Allison refused a plea deal which would have seen him serve no jail time but would reinforce the hoax that it is illegal to film police officers, as well as acting as a chilling effect to prevent other Americans from filming cases of police brutality.
Allison has chosen to reject the plea bargain and fight to clear his name via a jury trial, arguing, “If we don’t fight for our freedoms here at home we’re all going to lose them.”
A judge is expected to rule on when the case will go to trial over the next two weeks.
As another report concerning the Allison case documents, in every other example where people have been arrested for recording police officers, the charges have been dropped and the case thrown out of court. Despite this fact, the state is so desperate to make an example out of Allison that an assistant from the Attorney General’s Office was recently sent to speak against him during a hearing.
The notion that it is illegal to film police officers is a mass hoax that is being promulgated by authorities, the media, and police officers themselves.
In the latest example, charges were dismissed against a woman who filmed cops in her own back yard in Rochester, New York.
In Illinois itself, eavesdropping charges against Tiawanda Moore for recording patrol officers were dropped, after a “Criminal Court jury quickly repudiated the prosecution’s case, taking less than an hour to acquit Moore on both eavesdropping counts.”
Despite the fact that recording police officers (public servants) is perfectly legal, Americans are still being arrested for doing so, and the establishment media is enthusiastically perpetuating the hoax that such conduct is unlawful, even though in doing so they are completely eroding protections that guarantee press freedom.
There is no expectation of privacy in public, the police are fully aware of this, which is why they have dash cams on their cars to record incidents, wear microphones and utilize other recording equipment as part of their job.
Cases like Allison’s have been thrown out all over the country and yet police continue to arrest people for filming them as a form of intimidation.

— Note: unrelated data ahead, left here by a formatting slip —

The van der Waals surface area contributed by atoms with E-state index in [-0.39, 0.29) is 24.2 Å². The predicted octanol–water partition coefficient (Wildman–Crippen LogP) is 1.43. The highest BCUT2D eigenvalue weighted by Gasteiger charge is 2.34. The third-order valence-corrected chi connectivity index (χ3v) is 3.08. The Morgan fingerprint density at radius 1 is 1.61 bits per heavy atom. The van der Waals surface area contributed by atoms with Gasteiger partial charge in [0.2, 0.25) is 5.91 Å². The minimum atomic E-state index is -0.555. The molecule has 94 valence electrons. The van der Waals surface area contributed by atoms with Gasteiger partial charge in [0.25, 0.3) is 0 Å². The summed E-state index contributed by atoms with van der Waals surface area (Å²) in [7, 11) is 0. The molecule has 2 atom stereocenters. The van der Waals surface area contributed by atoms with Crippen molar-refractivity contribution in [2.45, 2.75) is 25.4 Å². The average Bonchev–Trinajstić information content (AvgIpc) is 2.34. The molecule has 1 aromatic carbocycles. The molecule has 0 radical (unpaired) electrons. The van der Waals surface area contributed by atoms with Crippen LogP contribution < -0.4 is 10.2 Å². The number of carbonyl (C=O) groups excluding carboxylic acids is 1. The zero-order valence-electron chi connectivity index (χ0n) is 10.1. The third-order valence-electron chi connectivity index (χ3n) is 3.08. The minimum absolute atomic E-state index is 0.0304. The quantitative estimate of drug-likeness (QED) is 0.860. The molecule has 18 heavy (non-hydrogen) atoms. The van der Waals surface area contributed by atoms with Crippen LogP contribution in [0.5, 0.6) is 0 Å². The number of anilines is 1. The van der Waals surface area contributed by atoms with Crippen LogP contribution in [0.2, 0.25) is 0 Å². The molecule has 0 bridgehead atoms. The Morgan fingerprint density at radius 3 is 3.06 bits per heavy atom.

The fact that the state is knowingly ignoring its own laws in order to engage in acts of official repression highlights the rampant criminality that has infested every level of American government. This behavior is reflective of a predatory system that seeks to criminalize all first amendment activities.
It also highlights how petrified the system is about the public being able to document and record acts of police brutality.
Prosecutors in Allison’s case are deliberately attempting jail an innocent man for life for an activity that they know full well is not illegal. If anything, they should be the ones being charged with illegal conduct and official oppression.
August 12th, 2011
By: Dawn Xiana Moon
The State of Illinois is shutting down local, artisan ice cream makers for such terrible offenses as using fresh fruit instead of fruit syrup and fresh cream instead of pre-packaged soft serve mix. What, you say? How can this be? Health officials in this state are known for being overzealous when it comes to making sure that small, independent businesses follow obscure rules – and when I say small and independent, I’m talking about businesses that are often owned and run by 1-2 people renting space in a shared, licensed commercial kitchen. These are not corporations with large amounts of money who have the capital to hire lawyers or contribute significant sums to political campaigns. No, these are real people, individuals who do their best to follow labyrinthine food regulations based on the information that they’re given by governmental agencies who don’t always agree on what the rules should be.
Illinois health regulators seem to hate anything that isn’t incredibly processed. Last year, they destroyed thousands of dollars worth of local fruit that had no health issues. Why? Monica Eng from the Chicago Tribune put it this way: “At best it was a victim of paper work confusion among city bureaucrats who couldn’t agree on a policy.” One woman was put out of business for six months.